Jewish World Review April 2, 2004 / 12 Nissan, 5764

Lori Borgman

Lori Borgman
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Consumer Reports

Kids, say it loud! I'm intelligent and I'm p-r-o-u-d proud | Have you heard about the math teacher in Ahwatukee Foothills, Ariz., who pinpoints students and tells them they will ace the math portion of their SATs? He's not just whistlin' theorems. This year, 18 of his students scored a perfect 800 on the math portion of the college entrance exam.

Larry Strom, a man whose appearance could be described as dated, disheveled, desperately in need of some hair products and looking as though he'd gladly carry a plastic pocket protector if they still made them, operates the math department on a two-fold principle: healthy competition and high praise for achievement.

The is a stark contrast to Nashville, Tenn., where schools will no longer recognize academic achievement without permission slips from parents. Why? It may embarrass underachievers. Schools have stopped posting honor rolls (contraband!) and some are considering a ban on hanging good work in the hallways.

We can only hope Nashville parents do not adopt the same policy regarding posting school work on refrigerator doors.

The schools also have called for an end to school assemblies recognizing academic achievement. Apparently, watching high achievers slap one another on the back side for a thermo-dynamic science fair project poses an inherent danger to the students who slept through science class. Some schools are considering cancelling spelling bees.

"Ridiculous: r - i - d - i - c - u - l - o - u - s, ridiculous."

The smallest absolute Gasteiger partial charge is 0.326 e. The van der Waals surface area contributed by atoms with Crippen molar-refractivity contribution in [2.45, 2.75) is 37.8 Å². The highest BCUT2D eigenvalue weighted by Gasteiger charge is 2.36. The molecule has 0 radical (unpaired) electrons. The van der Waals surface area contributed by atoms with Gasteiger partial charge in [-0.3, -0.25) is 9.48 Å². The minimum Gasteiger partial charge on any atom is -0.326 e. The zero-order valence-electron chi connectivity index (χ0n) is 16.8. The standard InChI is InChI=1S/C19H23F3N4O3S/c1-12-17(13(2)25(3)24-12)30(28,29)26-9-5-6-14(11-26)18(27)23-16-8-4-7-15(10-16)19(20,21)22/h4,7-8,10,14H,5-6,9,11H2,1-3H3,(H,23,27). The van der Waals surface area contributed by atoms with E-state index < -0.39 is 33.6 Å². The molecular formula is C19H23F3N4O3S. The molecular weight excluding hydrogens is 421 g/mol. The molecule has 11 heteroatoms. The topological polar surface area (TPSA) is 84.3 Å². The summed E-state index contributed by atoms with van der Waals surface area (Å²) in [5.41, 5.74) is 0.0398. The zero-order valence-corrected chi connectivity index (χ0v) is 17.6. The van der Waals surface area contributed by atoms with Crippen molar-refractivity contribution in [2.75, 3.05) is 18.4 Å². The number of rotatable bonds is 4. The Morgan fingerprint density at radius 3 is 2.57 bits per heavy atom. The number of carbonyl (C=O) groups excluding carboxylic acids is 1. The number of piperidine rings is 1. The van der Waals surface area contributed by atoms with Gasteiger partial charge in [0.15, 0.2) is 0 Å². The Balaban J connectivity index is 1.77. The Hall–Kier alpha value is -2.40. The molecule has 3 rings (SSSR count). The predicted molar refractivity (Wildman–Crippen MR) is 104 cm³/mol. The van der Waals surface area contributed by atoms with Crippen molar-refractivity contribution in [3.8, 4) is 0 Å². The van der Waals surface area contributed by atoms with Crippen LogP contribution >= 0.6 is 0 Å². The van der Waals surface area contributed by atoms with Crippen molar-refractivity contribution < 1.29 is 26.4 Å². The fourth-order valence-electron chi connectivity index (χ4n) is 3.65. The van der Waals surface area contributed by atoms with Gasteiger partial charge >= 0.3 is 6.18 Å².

Back at Desert Vista High School in Arizona, academic achievement garners as much recognition as achievements on the football field and basketball court.

You aced geometry? High five, baby! Pictures of math students with their names beneath them line the hallways of the school. In these halls, geek is good.

A perfect SAT math score can mean 15 minutes of fame and a taste of glory.

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Does the recognition and praise given to high achievers leave the underachievers in a puddle on the floor in Arizona? It doesn't appear so. If anything, the competition and recognition seem to have a ripple effect. Desert Vista students achieve high marks in many areas of scholastics and athletics.

Perhaps it is time to look at the benefits of knowing you are someone who could achieve a little more and use a slight shove to the next level.

Didn't Avis car rental build an entire ad campaign around the slogan, "We Try Harder"? And what about Susan Lucci? The soap-opera queen was nominated nearly every year for 19 years in a row before winning an Emmy Award for her role in "All My Children."

You think seeing other women walk away with the little statuette didn't keep her coming back, thinking "next year that gold trophy is going home with me"?

What keeps Charlie Brown trying to kick that football? Watching NFL stars like Mike Vanderjagt and Adam Vinaterieri. Charlie tells himself that if he tries a little harder, he too could pull down several million a year and finally have enough money to buy shirts without zig zags on them. Hold that ball, Lucy, he's making a run for it again!

Schools keeping high achievements under wraps, not only rob hard workers of the recognition they have rightfully earned, they do a disservice to those who need a small shove by depriving them of a peek at the possibilities.

The math department at Desert Vista High School has it right. All students need a dose of inspiration, healthy competition and genuine praise: p - r - a - i - s - e.

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JWR contributor Lori Borgman is the author of , most recently, "Pass the Faith, Please" (Click HERE to purchase. Sales help fund JWR.) and I Was a Better Mother Before I Had Kids To comment, please click here. To visit her website click here.

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© 2001, Lori Borgman